WASHINGTON — The fight against ISIS in Syria is very tough and dangerous, and should not be confused with the setting of a television sitcom, Col. Sean Ryan of Operation Inherent Resolve, reminded on Tuesday.
“This is definitely not Mayberry,” Ryan, a spokesperson for Operation Inherent Resolve, told Pentagon reporters Tuesday. “People are dying, there are lots of booby traps and IEDS (explosive devices) and suicide bombers.”
Mayberry is the fictional North Carolina town that was home to Sheriff Andy Taylor and a cast of amenable characters where politeness and goodness usually won the day. “The Andy Griffith Show” starred the actor by that name as Sheriff Taylor and ran from 1960 to 1968; it was followed by a spinoff, “Mayberry RFD,” which ran from 1968 to 1971.
Ryan made the comment in response to a reporter’s question as to why the same metrics are being used to describe the strength of ISIS today that were being used 11 months ago. Ryan was asked if that meant there has not been actual progress in eliminating ISIS or its remaining land holdings.
“It’s not about (territory); it is about capability,” Ryan said. “It is tracking the money down, taking away logistical support. There is no more (ISIS) will to fight; that is progress.”
Ryan spoke to reporters from Baghdad via tele-link. The briefing ended before he could be asked to balance his first comment on how deadly the fight is with his remarks about ISIS having no more will to fight.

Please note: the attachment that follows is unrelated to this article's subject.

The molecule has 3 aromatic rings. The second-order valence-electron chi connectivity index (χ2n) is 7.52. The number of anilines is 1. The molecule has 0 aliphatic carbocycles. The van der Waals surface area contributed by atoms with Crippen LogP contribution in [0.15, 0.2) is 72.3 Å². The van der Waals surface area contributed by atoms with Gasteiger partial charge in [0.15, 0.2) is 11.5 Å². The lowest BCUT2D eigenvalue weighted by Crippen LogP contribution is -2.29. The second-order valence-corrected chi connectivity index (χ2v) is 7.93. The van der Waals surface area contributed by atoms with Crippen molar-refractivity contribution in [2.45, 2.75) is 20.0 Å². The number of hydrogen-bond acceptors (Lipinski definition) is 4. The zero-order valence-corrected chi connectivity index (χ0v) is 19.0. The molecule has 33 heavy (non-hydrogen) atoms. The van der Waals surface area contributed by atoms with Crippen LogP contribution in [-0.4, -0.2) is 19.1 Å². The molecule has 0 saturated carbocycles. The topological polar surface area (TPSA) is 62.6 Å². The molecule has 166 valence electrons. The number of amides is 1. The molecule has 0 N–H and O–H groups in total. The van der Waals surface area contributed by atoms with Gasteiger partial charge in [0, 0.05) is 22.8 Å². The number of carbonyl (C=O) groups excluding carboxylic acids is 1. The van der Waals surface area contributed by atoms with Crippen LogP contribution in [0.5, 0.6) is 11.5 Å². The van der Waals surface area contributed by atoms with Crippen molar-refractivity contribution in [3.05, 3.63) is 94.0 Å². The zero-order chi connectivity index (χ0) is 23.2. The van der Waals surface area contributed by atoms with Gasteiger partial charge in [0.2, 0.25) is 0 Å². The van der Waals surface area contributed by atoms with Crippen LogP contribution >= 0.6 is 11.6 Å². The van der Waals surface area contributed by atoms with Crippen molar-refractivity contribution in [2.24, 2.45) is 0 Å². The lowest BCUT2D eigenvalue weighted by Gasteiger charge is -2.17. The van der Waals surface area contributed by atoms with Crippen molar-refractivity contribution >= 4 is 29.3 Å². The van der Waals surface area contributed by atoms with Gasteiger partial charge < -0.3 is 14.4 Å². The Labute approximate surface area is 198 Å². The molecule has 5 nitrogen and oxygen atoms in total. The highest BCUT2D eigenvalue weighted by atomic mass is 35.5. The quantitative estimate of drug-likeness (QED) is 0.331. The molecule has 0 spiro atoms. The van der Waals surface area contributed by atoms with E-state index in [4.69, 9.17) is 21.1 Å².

He said a recent counter-attack by ISIS against coalition ground forces was a surprise and he attributed their success to poor weather conditions — which precluded air strikes — and essentially getting lucky.
“Anyone could have a good day and they had their’s,” Ryan said. “It just happened that one day and the SDF (Syrian Democratic Force) beat them right back.
“We regained the territory that was lost,” he said. “There were casualties inflicted on both sides.”
Rain said there have been more than 100 strikes in the past week by various entities in the Middle Euphrates River Valley, the focal point of the remaining U.S-led anti-ISIS effort. He declined to name who was involved the attacks.
“I’m not going to name and shame anyone,” he said.
He also said there have been no significant instances of conflict or tension between U.S. troops and Russian surrogate militia since February, when more than 200 Russian soldiers were killed after attacking U.S. and coalition forces. He did not define “significant.”
That statement seemingly is at odds with comments made last week by Ambassador James Jeffrey, U.S. Special Representative for Syria Engagement. Speaking to the Russian newspaper Kommersant and state-owned news agency RIA Novosti, Jeffrey said U.S. and Russian forces have battled a dozen times in Syria, including instances with shots and other weapons fired.
“There have been various engagements, some involving exchange of fire, some not,” Jeffrey told the journalists, according to Stars and Stripes newspaper.
“U.S. forces are legitimately in Syria, supporting local forces in the fight against Da’esh (ISIS) and as appropriate — and this has occurred about a dozen times in one or another place in Syria — they exercise the right of self-defense when they feel threatened,” Jeffrey said, according to the newspaper.
Ryan suggested those instances could have been prior to February.